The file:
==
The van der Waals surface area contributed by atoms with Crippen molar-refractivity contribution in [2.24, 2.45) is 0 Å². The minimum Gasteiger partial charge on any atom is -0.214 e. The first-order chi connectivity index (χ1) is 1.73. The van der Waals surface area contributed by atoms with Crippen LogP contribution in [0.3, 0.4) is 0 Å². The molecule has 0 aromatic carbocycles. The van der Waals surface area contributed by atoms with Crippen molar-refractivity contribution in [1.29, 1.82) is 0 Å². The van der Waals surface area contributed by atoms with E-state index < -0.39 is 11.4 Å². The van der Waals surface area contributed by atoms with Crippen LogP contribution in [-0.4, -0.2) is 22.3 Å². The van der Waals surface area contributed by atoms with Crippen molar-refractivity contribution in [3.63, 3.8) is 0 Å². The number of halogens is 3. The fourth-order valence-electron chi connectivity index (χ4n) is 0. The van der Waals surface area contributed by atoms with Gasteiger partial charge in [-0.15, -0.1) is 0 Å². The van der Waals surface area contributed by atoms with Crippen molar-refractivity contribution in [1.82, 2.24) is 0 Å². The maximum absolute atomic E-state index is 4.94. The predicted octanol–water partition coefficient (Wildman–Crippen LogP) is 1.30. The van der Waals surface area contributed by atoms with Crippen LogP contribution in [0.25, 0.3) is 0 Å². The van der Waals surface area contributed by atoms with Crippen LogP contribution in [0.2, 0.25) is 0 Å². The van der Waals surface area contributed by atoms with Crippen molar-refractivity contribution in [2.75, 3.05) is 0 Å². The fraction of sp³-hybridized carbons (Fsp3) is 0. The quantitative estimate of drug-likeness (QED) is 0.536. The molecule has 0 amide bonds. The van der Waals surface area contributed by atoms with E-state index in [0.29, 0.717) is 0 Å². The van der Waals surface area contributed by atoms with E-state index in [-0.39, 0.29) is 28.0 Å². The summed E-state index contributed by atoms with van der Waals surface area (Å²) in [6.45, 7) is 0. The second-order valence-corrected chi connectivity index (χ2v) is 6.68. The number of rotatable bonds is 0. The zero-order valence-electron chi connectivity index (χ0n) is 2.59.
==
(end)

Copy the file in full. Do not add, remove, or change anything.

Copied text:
The van der Waals surface area contributed by atoms with Crippen molar-refractivity contribution in [2.24, 2.45) is 0 Å². The minimum Gasteiger partial charge on any atom is -0.214 e. The first-order chi connectivity index (χ1) is 1.73. The van der Waals surface area contributed by atoms with Crippen LogP contribution in [0.3, 0.4) is 0 Å². The molecule has 0 aromatic carbocycles. The van der Waals surface area contributed by atoms with Crippen molar-refractivity contribution in [1.29, 1.82) is 0 Å². The van der Waals surface area contributed by atoms with E-state index < -0.39 is 11.4 Å². The van der Waals surface area contributed by atoms with Crippen LogP contribution in [-0.4, -0.2) is 22.3 Å². The van der Waals surface area contributed by atoms with Crippen molar-refractivity contribution in [3.63, 3.8) is 0 Å². The number of halogens is 3. The fourth-order valence-electron chi connectivity index (χ4n) is 0. The van der Waals surface area contributed by atoms with Gasteiger partial charge in [-0.15, -0.1) is 0 Å². The van der Waals surface area contributed by atoms with Crippen molar-refractivity contribution in [1.82, 2.24) is 0 Å². The maximum absolute atomic E-state index is 4.94. The predicted octanol–water partition coefficient (Wildman–Crippen LogP) is 1.30. The van der Waals surface area contributed by atoms with Crippen LogP contribution in [0.25, 0.3) is 0 Å². The van der Waals surface area contributed by atoms with Crippen LogP contribution in [0.2, 0.25) is 0 Å². The van der Waals surface area contributed by atoms with Crippen molar-refractivity contribution in [2.75, 3.05) is 0 Å². The fraction of sp³-hybridized carbons (Fsp3) is 0. The quantitative estimate of drug-likeness (QED) is 0.536. The molecule has 0 amide bonds. The van der Waals surface area contributed by atoms with E-state index in [0.29, 0.717) is 0 Å². The van der Waals surface area contributed by atoms with E-state index in [-0.39, 0.29) is 28.0 Å². The summed E-state index contributed by atoms with van der Waals surface area (Å²) in [6.45, 7) is 0. The second-order valence-corrected chi connectivity index (χ2v) is 6.68. The number of rotatable bonds is 0. The zero-order valence-electron chi connectivity index (χ0n) is 2.59.